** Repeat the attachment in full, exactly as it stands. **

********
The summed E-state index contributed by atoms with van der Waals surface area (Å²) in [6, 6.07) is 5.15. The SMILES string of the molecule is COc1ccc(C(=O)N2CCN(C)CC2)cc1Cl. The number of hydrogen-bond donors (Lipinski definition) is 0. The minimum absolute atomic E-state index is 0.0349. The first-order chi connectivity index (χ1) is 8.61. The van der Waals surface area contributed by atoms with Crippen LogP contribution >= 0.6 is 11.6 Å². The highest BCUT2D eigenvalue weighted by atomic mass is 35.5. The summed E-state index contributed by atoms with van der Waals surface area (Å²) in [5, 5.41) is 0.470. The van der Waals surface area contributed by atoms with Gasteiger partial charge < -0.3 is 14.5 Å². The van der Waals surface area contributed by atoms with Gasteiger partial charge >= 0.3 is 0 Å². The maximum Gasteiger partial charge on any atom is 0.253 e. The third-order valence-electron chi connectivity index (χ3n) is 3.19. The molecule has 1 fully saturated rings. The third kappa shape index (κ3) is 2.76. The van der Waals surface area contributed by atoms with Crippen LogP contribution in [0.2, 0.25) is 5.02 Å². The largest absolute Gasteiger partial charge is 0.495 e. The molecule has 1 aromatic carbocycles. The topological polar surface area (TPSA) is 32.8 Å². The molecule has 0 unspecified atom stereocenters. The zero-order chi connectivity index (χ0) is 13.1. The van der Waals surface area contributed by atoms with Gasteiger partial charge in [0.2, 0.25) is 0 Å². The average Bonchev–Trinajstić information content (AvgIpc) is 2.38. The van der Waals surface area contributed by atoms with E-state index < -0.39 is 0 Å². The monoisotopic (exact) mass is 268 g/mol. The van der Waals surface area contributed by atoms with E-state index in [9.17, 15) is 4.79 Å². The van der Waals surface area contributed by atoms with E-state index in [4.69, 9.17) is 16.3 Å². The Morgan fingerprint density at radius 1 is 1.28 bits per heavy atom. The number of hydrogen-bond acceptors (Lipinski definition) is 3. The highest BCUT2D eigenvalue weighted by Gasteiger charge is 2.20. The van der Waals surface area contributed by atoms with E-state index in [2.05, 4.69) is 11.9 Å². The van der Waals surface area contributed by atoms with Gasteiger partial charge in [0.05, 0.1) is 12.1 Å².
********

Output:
The summed E-state index contributed by atoms with van der Waals surface area (Å²) in [6, 6.07) is 5.15. The SMILES string of the molecule is COc1ccc(C(=O)N2CCN(C)CC2)cc1Cl. The number of hydrogen-bond donors (Lipinski definition) is 0. The minimum absolute atomic E-state index is 0.0349. The first-order chi connectivity index (χ1) is 8.61. The van der Waals surface area contributed by atoms with Crippen LogP contribution >= 0.6 is 11.6 Å². The highest BCUT2D eigenvalue weighted by atomic mass is 35.5. The summed E-state index contributed by atoms with van der Waals surface area (Å²) in [5, 5.41) is 0.470. The van der Waals surface area contributed by atoms with Gasteiger partial charge < -0.3 is 14.5 Å². The van der Waals surface area contributed by atoms with Gasteiger partial charge >= 0.3 is 0 Å². The maximum Gasteiger partial charge on any atom is 0.253 e. The third-order valence-electron chi connectivity index (χ3n) is 3.19. The molecule has 1 fully saturated rings. The third kappa shape index (κ3) is 2.76. The van der Waals surface area contributed by atoms with Crippen LogP contribution in [0.2, 0.25) is 5.02 Å². The largest absolute Gasteiger partial charge is 0.495 e. The molecule has 1 aromatic carbocycles. The topological polar surface area (TPSA) is 32.8 Å². The molecule has 0 unspecified atom stereocenters. The zero-order chi connectivity index (χ0) is 13.1. The van der Waals surface area contributed by atoms with Gasteiger partial charge in [0.2, 0.25) is 0 Å². The average Bonchev–Trinajstić information content (AvgIpc) is 2.38. The van der Waals surface area contributed by atoms with E-state index < -0.39 is 0 Å². The monoisotopic (exact) mass is 268 g/mol. The van der Waals surface area contributed by atoms with E-state index in [9.17, 15) is 4.79 Å². The van der Waals surface area contributed by atoms with E-state index in [4.69, 9.17) is 16.3 Å². The Morgan fingerprint density at radius 1 is 1.28 bits per heavy atom. The number of hydrogen-bond acceptors (Lipinski definition) is 3. The highest BCUT2D eigenvalue weighted by Gasteiger charge is 2.20. The van der Waals surface area contributed by atoms with E-state index in [2.05, 4.69) is 11.9 Å². The van der Waals surface area contributed by atoms with Gasteiger partial charge in [0.05, 0.1) is 12.1 Å².